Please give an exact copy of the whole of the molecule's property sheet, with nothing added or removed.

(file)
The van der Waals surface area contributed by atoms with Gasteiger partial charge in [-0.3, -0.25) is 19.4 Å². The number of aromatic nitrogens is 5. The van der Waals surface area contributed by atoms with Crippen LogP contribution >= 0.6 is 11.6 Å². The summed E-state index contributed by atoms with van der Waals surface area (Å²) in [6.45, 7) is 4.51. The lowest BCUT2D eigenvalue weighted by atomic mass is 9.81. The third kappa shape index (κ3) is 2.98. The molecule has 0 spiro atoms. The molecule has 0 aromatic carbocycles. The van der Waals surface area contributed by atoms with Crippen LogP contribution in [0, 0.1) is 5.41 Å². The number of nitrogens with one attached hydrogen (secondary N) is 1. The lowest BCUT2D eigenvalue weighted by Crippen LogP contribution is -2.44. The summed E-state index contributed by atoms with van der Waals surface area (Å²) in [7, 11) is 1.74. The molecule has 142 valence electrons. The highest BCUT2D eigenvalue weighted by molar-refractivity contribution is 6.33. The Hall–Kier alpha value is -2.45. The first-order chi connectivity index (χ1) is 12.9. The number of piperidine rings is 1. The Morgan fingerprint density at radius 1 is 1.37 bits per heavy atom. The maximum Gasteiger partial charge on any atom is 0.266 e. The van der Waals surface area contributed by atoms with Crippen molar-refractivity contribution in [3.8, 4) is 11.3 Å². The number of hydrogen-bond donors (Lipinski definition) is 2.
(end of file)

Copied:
The van der Waals surface area contributed by atoms with Gasteiger partial charge in [-0.3, -0.25) is 19.4 Å². The number of aromatic nitrogens is 5. The van der Waals surface area contributed by atoms with Crippen LogP contribution >= 0.6 is 11.6 Å². The summed E-state index contributed by atoms with van der Waals surface area (Å²) in [6.45, 7) is 4.51. The lowest BCUT2D eigenvalue weighted by atomic mass is 9.81. The third kappa shape index (κ3) is 2.98. The molecule has 0 spiro atoms. The molecule has 0 aromatic carbocycles. The van der Waals surface area contributed by atoms with Crippen LogP contribution in [0, 0.1) is 5.41 Å². The number of nitrogens with one attached hydrogen (secondary N) is 1. The lowest BCUT2D eigenvalue weighted by Crippen LogP contribution is -2.44. The summed E-state index contributed by atoms with van der Waals surface area (Å²) in [7, 11) is 1.74. The molecule has 142 valence electrons. The highest BCUT2D eigenvalue weighted by molar-refractivity contribution is 6.33. The Hall–Kier alpha value is -2.45. The first-order chi connectivity index (χ1) is 12.9. The number of piperidine rings is 1. The Morgan fingerprint density at radius 1 is 1.37 bits per heavy atom. The maximum Gasteiger partial charge on any atom is 0.266 e. The van der Waals surface area contributed by atoms with Crippen molar-refractivity contribution in [3.8, 4) is 11.3 Å². The number of hydrogen-bond donors (Lipinski definition) is 2.